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At Alumwell Infant School we aim to help all children develop a love for the English language through the spoken and written word. We believe that literacy and communication are key life skills. The acquisition of literacy skills enables pupils to express themselves creatively and imaginatively, to communicate effectively with others, and thereby participate with confidence, awareness and success in the communities in which they live.

Alumwell is very much a multi-cultural community. This is reflected in the variety of languages and experiences that our pupils bring with them. Recent trends show an increase in the number of EAL learners at school, and the variety of languages that are spoken. We are an inclusive school, and aim to meet the needs of all our children in literacy.


At Alumwell Infant School we want children to be effective communicators through both spoken and written language.

We aim for all children to be able to:

  • express themselves confidently in a variety of situations and for a variety of audiences.
  • be active listeners and make appropriate responses to what others are saying.
  • read with confidence, fluency and understanding.
  • have an interest in books and read for enjoyment.
  • become independent learners across the curriculum.
  • have an interest in words and develop a growing vocabulary.
  •  become independent and confident writers for a variety of purposes and audiences.
  •  produce well-formed and legible written work.



We teach reading/phonics across the year groups using the “Read, Write Inc.” programme. This is a structured programme which teaches reading through a synthetic phonic based approach. The children are able to keep all of their reading material from the scheme, allowing their parents/carers to share in their achievement.

Children are taught in small ability groups, by trained members of staff. The children are monitored and assessed on a regular basis, which informs future groupings based on identified need.

Staff following the programme are responsible for their own planning. As children complete the RWI programme they continue with shared and guided reading sessions based on objectives from the Primary Framework for literacy.

As well as the RWI reading material, the children are able to choose a ‘home reading book’ each week from a selection which has been carefully matched to their current level of phonological knowledge. Parents/carers are able to write comments on their child’s reading in a home reading diary.

All children are given a book-bag on entry to reception and are also given the opportunity each week to choose a book from the school library.


As part of their literacy lessons the children follow the writing activities set out in the RWI programme. This ensures that children are writing at a level that is appropriate to them. These activities include writing words, dictated sentences and extended writing where the children compose and write their own ideas. Staff are able to enhance the writing opportunities afforded by the RWI books and base their planning on the children’s needs.

They also make links with cross-curricular themes where appropriate. Extended writing lessons take place every week.


The marking of children’s work should follow the school marking policy. Comments should focus on the learning objective, and any correction of spelling should be appropriate to the level the child is working at.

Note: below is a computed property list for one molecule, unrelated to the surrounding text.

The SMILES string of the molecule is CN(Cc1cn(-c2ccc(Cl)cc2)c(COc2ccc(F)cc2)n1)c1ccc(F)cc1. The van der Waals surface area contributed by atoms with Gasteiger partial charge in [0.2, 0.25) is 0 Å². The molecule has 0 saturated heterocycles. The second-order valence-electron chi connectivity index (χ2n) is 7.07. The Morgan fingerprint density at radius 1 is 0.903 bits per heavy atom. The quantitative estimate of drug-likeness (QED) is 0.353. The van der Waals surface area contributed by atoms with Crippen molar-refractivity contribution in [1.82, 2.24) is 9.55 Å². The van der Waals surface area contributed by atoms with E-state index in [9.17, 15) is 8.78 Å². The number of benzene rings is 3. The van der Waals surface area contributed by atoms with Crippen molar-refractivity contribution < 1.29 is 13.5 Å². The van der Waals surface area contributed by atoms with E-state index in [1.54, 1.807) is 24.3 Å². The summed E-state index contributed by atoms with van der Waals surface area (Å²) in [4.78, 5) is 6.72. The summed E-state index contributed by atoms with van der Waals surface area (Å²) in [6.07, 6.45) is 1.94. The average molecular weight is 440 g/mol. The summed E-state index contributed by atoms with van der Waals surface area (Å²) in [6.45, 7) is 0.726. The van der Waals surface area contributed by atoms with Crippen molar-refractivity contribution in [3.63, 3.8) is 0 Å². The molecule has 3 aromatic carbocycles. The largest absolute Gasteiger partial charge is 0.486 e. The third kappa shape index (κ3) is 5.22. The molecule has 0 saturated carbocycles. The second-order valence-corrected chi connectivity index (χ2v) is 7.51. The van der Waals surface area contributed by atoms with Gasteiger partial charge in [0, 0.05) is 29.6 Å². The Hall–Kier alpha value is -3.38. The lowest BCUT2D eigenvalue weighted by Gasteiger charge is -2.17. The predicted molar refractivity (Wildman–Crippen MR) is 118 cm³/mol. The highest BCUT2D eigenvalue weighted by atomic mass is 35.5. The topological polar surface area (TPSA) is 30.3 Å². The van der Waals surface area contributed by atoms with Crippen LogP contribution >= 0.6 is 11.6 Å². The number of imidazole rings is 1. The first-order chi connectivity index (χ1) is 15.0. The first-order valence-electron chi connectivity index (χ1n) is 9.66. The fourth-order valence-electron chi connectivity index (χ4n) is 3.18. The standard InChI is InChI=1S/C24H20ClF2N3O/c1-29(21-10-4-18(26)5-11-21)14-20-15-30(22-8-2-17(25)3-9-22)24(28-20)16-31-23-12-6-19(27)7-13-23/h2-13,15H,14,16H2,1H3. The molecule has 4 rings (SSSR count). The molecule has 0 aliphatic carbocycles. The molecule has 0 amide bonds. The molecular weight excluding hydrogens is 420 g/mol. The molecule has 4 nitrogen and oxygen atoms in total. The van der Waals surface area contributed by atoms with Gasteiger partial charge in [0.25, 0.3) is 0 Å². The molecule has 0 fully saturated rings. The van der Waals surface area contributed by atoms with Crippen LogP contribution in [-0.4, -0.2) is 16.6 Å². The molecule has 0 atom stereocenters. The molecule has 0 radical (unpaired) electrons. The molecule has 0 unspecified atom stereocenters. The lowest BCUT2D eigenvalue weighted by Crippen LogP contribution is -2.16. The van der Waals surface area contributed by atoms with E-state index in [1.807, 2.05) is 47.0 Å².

Foundation stage The teaching of handwriting in foundation stage is linked to RWI teaching, using the letter formation prompts from the programme. It forms part of the daily RWI lesson.

      Key stage 1 Handwriting is taught with teachers modelling correct letter formation and handwriting families. Our aim is for pupils to begin learning joined handwriting in Y2.


In their early writing, children are encouraged to use their developing phonic knowledge to support the spelling of words. The teaching of common exception words or “red” words (not phonetically decodable) is ongoing in RWI lessons, and children’s spelling of these words should reflect their current level. Teachers are responsible for setting spelling homework for their group, when appropriate.

We also recognise the importance of using multi-sensory spelling strategies, and an investigative approach to spelling patterns and conventions, as found in “Letters and Sounds” phase 6.

“Children’s growing understanding of why words are spelt in a particular way is valuable only if they go on to apply it in their independent writing” –Letters and Sounds

Speaking and listening

We recognise the importance of speaking and listening in developing children’s language skills.

“A recurring message from the research into spoken language is that talk is fundamental to children’s development and learning and has a central role to play in developing their knowledge and understanding” – the new primary framework.

The use of sentence stems to model and rehearse correct language structures is used across the curriculum.

Partner talk is key to encouraging all pupils to feel secure in making contributions to paired, group and whole class discussions. In RWI lessons children read and answer questions with their partner, before sharing ideas with the whole group. This practice continues into other areas of the curriculum, where children are given opportunities to talk about what they are doing/ have done to both peers and adults. The children are made aware of social rules governing speaking and listening-e.g. taking turns, not interrupting, paying attention and respecting the speaker’s contributions. Inappropriately spoken English should be correctly modelled by the teacher when necessary.